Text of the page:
Magnetic Resonance Spectroscopy In vivo proton magnetic resonance spectroscopy is a noninvasive technique that allows the biochemical assessment of small molecules in precise anatomic regions of tissue. Identification of metabolic biomarkers is assessed by spectroscopic measurement within a volumetric region of interest. In the brain, magnetic resonance spectroscopy (MRS) is commonly used to measure N-acetylaspartate (NAA), a marker of neuronal somata and axons and myoinositol, which is thought to be produced in glia. NAA levels represent an indicator of changes in neuronal viability and function and are known to be reduced in pathologic conditions such as Alzheimer’s disease.90 Similarly, NAA levels change in the dlPFC in chronic back pain subjects.45 Furthermore, thalamic NAA levels are reduced in neuropathic pain patients as compared with control subjects, and NAA levels were most dramatically reduced in patients who did not respond to conventional pain treatment.40 These data support the volumetric changes described above and suggest that MRS may be an additional useful imaging modality to explore the relationship between neurodegeneration and chronic pain.

Neuroimaging Challenges and Limitations The complexity of pain includes the fact that it has many different dimensions of central representation in addition to the direct sensory component. Other aspects include emotional, anticipatory, affective, and cognitive components. These complexities make it challenging to assign which particular imaging phenomenon corresponds to which specific submodality being visualized or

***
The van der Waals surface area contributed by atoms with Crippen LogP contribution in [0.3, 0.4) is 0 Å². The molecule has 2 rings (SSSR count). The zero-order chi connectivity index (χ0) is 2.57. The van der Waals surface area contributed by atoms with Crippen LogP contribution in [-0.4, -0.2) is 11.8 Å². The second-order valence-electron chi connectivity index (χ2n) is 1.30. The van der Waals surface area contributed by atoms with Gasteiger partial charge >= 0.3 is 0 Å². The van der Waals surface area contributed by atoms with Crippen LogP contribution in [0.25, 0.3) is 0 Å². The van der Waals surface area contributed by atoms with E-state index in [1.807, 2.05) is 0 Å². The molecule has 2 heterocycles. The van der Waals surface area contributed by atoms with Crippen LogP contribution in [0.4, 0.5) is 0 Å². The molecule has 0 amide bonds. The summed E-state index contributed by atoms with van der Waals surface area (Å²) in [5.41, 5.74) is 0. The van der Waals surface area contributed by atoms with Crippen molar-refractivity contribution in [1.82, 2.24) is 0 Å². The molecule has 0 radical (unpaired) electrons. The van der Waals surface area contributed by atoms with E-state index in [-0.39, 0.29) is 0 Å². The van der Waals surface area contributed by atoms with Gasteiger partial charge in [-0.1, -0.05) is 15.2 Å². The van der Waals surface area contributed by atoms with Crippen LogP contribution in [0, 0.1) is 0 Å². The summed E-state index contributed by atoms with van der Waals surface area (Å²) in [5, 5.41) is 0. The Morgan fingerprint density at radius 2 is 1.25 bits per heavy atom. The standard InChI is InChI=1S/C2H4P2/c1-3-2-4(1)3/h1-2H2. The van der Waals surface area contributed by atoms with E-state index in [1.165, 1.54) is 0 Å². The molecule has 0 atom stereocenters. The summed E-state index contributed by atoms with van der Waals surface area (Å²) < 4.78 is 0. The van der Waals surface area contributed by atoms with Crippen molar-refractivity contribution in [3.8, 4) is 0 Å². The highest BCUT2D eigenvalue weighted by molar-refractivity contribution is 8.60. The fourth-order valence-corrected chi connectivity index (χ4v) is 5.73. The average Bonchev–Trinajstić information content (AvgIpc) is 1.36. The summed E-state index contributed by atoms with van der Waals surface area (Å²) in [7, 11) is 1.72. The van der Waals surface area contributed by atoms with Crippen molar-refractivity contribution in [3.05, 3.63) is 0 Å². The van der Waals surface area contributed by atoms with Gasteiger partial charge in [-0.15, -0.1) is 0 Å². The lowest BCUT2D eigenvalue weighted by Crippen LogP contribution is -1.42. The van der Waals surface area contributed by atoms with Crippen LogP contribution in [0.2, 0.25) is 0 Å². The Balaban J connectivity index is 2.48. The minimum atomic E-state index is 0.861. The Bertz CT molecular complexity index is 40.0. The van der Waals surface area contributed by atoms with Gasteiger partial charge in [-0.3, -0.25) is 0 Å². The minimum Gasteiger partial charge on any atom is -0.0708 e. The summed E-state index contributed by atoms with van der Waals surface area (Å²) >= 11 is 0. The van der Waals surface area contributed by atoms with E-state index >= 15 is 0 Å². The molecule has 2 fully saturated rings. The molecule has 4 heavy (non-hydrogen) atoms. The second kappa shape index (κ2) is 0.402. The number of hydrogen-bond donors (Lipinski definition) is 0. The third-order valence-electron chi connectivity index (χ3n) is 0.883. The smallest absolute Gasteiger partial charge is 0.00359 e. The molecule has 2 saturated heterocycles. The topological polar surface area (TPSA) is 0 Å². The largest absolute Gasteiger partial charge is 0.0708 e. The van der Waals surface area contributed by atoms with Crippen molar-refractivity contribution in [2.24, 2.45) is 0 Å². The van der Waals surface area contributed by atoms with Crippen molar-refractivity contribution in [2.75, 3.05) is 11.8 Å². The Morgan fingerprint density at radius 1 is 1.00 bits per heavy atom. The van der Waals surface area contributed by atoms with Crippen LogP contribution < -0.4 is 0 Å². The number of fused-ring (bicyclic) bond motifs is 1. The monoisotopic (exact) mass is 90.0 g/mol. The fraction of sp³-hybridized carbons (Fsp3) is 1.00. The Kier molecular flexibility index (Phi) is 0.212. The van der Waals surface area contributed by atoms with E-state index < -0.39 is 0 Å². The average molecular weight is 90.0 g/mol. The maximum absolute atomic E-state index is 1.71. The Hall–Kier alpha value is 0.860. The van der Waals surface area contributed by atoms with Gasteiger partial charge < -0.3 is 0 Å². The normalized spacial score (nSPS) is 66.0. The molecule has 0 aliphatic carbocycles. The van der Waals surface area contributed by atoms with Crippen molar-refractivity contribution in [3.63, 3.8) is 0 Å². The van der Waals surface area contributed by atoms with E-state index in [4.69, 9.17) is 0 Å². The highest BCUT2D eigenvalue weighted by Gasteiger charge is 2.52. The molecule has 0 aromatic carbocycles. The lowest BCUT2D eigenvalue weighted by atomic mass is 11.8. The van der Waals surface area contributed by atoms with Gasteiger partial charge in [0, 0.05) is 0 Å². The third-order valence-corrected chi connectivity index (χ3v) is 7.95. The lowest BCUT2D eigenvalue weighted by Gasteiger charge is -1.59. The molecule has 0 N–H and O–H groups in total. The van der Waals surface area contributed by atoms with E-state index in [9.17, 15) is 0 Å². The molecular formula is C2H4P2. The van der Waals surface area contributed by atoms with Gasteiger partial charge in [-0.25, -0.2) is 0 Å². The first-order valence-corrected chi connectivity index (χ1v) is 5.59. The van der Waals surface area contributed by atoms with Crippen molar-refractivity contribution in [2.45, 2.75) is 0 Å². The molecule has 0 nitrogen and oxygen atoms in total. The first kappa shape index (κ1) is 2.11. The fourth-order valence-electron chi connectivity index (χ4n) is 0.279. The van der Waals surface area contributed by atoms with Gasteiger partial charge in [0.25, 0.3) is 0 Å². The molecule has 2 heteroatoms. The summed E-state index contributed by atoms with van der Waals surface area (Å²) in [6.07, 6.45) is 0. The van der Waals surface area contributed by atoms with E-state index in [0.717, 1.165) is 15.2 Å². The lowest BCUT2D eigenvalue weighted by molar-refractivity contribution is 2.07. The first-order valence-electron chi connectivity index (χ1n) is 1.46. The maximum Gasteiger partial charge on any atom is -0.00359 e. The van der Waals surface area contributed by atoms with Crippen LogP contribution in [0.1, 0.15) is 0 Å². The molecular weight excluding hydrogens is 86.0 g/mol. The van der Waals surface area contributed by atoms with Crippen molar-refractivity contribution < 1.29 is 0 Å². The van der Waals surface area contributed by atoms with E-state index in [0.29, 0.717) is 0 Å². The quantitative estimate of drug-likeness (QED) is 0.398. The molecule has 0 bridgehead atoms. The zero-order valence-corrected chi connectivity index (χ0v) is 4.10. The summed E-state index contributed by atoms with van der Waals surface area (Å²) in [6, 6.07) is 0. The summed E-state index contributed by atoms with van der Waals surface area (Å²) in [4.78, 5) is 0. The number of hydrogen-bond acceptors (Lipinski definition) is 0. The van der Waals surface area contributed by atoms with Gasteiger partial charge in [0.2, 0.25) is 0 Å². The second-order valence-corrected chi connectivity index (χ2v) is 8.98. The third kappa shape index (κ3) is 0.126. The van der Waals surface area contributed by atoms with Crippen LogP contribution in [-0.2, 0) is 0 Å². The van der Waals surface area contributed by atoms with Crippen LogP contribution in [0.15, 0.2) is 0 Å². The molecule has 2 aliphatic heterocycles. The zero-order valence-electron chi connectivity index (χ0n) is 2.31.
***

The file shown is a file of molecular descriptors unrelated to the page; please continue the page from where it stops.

572 measured. Disparate findings are observed in brain imaging studies of experimentally induced pain in human subjects. This is likely due to the complexity of central mechanisms that underlie the matrix of experiences involved in mediating pain in humans. Additional complexities inherent to the experimental model systems also play a role. For example, it has been suggested that lying in an imaging scanner while experiencing pain requires active suppression of motor commands for withdrawal from the painful stimulus; alternatively, a sensation of novel exposure to the scanner environment (eg, claustrophobia) can elicit unique brain activation patterns independent of pain processing and introduce significant interpatient variability as well as intersession variability that decreases statistical power. Some have cautioned interpretation of models that involve tactile pain stimuli, since the brain mechanisms involved in mechanical, pressure, and tactile processing may be independent of pain processing. To overcome such confounds, noncontact computer-controlled laser stimulation that precisely administers painful stimuli have been studied using neuroimaging methods.137 The CO2 laser delivers energy at a wavelength with sufficient depth of penetration to activate nociceptors without causing skin damage. fMRI of human subjects with this stimulation paradigm revealed unique attributes of lateralization in both thalamus and cortex.137 An additional complication in evaluating neuroimaging data from the pain literature is that a wide variety of differences exist in terms of the specific anatomic regions that are engaged in chronic pain states. This is most likely attributable to a large number of factors such as differences in the degrees and levels of pain or injury, the type of pain, as well as the overall condition of the patient. Interindividual differences in pain somatotopy may exist. Heterogeneous results in imaging outcomes between subjects may reflect underlying differences in the pathophysiologic pain processes between subjects or may also be due to imaging differences from a technical perspective (types of scanners, multi-imaging modalities). There is also evidence to suggest that individuals may have different thresholds to painful stimuli. An elegant study by Coghill et al19 compared psychophysical readings to define pain sensitivity with fMRI BOLD imaging to assess brain activity. It was reported that highly sensitive individuals exhibit greater activation of the primary somatosensory cortex, anterior cingulate cortex, and the prefrontal cortex as compared with insensitive subjects. There is a need to assess large numbers of patients to specifically investigate the influence of clinical variables on brain activation patterns. From an instrumentation point of view, there are substantial technical difficulties in applying functional imaging to brainstem and spinal cord, the areas of most robust pathology. Challenges include poor spatial resolution, image distortion, and signal losses due to inhomogeneity.114 Additional concerns include the consistency of acquisition and data analysis approaches and the critical importance of performing validation studies such as test-retest reliability.